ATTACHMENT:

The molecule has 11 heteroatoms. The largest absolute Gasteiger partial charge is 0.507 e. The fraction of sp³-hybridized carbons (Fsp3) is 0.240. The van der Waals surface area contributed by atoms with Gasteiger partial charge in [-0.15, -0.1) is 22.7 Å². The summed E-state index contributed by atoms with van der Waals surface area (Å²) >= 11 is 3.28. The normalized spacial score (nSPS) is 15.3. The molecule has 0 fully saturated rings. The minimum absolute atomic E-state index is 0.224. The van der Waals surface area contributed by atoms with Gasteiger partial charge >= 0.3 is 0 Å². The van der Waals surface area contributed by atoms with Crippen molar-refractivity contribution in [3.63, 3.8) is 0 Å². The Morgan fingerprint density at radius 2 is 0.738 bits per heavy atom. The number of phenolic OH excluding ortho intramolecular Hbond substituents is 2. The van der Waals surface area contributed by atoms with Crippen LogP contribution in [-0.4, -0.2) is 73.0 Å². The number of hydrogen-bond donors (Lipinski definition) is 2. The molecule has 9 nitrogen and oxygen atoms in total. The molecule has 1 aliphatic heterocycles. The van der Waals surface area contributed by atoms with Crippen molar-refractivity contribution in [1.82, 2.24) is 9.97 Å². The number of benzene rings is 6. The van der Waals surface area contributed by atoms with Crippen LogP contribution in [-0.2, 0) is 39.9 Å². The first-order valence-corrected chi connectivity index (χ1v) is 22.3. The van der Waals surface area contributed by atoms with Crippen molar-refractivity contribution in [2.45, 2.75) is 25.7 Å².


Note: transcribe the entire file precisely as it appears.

The molecule has 11 heteroatoms. The largest absolute Gasteiger partial charge is 0.507 e. The fraction of sp³-hybridized carbons (Fsp3) is 0.240. The van der Waals surface area contributed by atoms with Gasteiger partial charge in [-0.15, -0.1) is 22.7 Å². The summed E-state index contributed by atoms with van der Waals surface area (Å²) >= 11 is 3.28. The normalized spacial score (nSPS) is 15.3. The molecule has 0 fully saturated rings. The minimum absolute atomic E-state index is 0.224. The van der Waals surface area contributed by atoms with Gasteiger partial charge >= 0.3 is 0 Å². The van der Waals surface area contributed by atoms with Crippen molar-refractivity contribution in [3.63, 3.8) is 0 Å². The Morgan fingerprint density at radius 2 is 0.738 bits per heavy atom. The number of phenolic OH excluding ortho intramolecular Hbond substituents is 2. The van der Waals surface area contributed by atoms with Crippen LogP contribution in [-0.4, -0.2) is 73.0 Å². The number of hydrogen-bond donors (Lipinski definition) is 2. The molecule has 9 nitrogen and oxygen atoms in total. The molecule has 1 aliphatic heterocycles. The van der Waals surface area contributed by atoms with Crippen molar-refractivity contribution in [1.82, 2.24) is 9.97 Å². The number of benzene rings is 6. The van der Waals surface area contributed by atoms with Crippen LogP contribution in [-0.2, 0) is 39.9 Å². The first-order valence-corrected chi connectivity index (χ1v) is 22.3. The van der Waals surface area contributed by atoms with Crippen molar-refractivity contribution in [2.45, 2.75) is 25.7 Å².